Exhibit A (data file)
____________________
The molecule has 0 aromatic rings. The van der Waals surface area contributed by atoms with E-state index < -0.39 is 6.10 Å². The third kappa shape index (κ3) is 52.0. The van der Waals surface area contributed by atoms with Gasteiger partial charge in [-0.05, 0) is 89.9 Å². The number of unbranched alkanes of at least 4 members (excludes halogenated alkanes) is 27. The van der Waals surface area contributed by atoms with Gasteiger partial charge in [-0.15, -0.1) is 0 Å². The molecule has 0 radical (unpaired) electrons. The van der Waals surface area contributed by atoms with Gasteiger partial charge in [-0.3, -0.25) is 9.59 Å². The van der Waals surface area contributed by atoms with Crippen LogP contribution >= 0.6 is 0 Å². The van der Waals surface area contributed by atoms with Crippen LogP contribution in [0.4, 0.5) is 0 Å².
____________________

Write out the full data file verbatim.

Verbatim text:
The molecule has 0 aromatic rings. The van der Waals surface area contributed by atoms with E-state index < -0.39 is 6.10 Å². The third kappa shape index (κ3) is 52.0. The van der Waals surface area contributed by atoms with Gasteiger partial charge in [-0.05, 0) is 89.9 Å². The number of unbranched alkanes of at least 4 members (excludes halogenated alkanes) is 27. The van der Waals surface area contributed by atoms with Gasteiger partial charge in [-0.15, -0.1) is 0 Å². The molecule has 0 radical (unpaired) electrons. The van der Waals surface area contributed by atoms with Gasteiger partial charge in [-0.3, -0.25) is 9.59 Å². The van der Waals surface area contributed by atoms with Crippen LogP contribution >= 0.6 is 0 Å². The van der Waals surface area contributed by atoms with Crippen LogP contribution in [0.4, 0.5) is 0 Å².